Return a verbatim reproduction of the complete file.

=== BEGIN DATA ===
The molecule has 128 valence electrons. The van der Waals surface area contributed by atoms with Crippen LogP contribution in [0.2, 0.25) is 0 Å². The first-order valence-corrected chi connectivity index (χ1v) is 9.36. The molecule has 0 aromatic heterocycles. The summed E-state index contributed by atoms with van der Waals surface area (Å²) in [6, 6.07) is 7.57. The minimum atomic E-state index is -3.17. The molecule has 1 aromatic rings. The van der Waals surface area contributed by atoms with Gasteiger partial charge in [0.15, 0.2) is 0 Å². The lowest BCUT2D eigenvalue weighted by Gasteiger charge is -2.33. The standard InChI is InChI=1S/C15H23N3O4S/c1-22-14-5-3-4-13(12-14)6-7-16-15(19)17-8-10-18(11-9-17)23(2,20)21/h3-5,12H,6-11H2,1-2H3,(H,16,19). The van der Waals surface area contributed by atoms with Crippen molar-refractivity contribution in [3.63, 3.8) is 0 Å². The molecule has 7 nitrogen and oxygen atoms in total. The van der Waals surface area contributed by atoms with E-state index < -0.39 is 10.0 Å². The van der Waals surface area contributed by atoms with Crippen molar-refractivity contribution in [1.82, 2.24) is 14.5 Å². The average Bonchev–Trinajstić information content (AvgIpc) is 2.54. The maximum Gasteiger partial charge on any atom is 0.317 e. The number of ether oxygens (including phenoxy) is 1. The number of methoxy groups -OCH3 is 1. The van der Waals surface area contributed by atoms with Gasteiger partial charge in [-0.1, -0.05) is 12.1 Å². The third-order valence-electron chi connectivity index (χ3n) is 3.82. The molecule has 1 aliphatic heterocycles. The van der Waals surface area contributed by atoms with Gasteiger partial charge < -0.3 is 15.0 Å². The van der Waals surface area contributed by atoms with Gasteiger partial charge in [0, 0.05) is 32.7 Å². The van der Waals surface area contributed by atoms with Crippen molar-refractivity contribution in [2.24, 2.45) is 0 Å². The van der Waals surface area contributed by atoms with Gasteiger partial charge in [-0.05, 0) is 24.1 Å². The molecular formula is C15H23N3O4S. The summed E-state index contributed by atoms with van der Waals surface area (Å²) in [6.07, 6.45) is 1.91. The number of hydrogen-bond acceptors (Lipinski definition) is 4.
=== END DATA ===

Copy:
The molecule has 128 valence electrons. The van der Waals surface area contributed by atoms with Crippen LogP contribution in [0.2, 0.25) is 0 Å². The first-order valence-corrected chi connectivity index (χ1v) is 9.36. The molecule has 0 aromatic heterocycles. The summed E-state index contributed by atoms with van der Waals surface area (Å²) in [6, 6.07) is 7.57. The minimum atomic E-state index is -3.17. The molecule has 1 aromatic rings. The van der Waals surface area contributed by atoms with Gasteiger partial charge in [0.15, 0.2) is 0 Å². The lowest BCUT2D eigenvalue weighted by Gasteiger charge is -2.33. The standard InChI is InChI=1S/C15H23N3O4S/c1-22-14-5-3-4-13(12-14)6-7-16-15(19)17-8-10-18(11-9-17)23(2,20)21/h3-5,12H,6-11H2,1-2H3,(H,16,19). The van der Waals surface area contributed by atoms with Crippen molar-refractivity contribution in [3.63, 3.8) is 0 Å². The molecule has 7 nitrogen and oxygen atoms in total. The van der Waals surface area contributed by atoms with E-state index < -0.39 is 10.0 Å². The van der Waals surface area contributed by atoms with Crippen molar-refractivity contribution in [1.82, 2.24) is 14.5 Å². The average Bonchev–Trinajstić information content (AvgIpc) is 2.54. The maximum Gasteiger partial charge on any atom is 0.317 e. The number of ether oxygens (including phenoxy) is 1. The number of methoxy groups -OCH3 is 1. The van der Waals surface area contributed by atoms with Gasteiger partial charge in [-0.1, -0.05) is 12.1 Å². The third-order valence-electron chi connectivity index (χ3n) is 3.82. The molecule has 1 aliphatic heterocycles. The van der Waals surface area contributed by atoms with Gasteiger partial charge < -0.3 is 15.0 Å². The van der Waals surface area contributed by atoms with Gasteiger partial charge in [0, 0.05) is 32.7 Å². The van der Waals surface area contributed by atoms with Crippen molar-refractivity contribution in [2.24, 2.45) is 0 Å². The van der Waals surface area contributed by atoms with Gasteiger partial charge in [-0.05, 0) is 24.1 Å². The molecular formula is C15H23N3O4S. The summed E-state index contributed by atoms with van der Waals surface area (Å²) in [6.07, 6.45) is 1.91. The number of hydrogen-bond acceptors (Lipinski definition) is 4.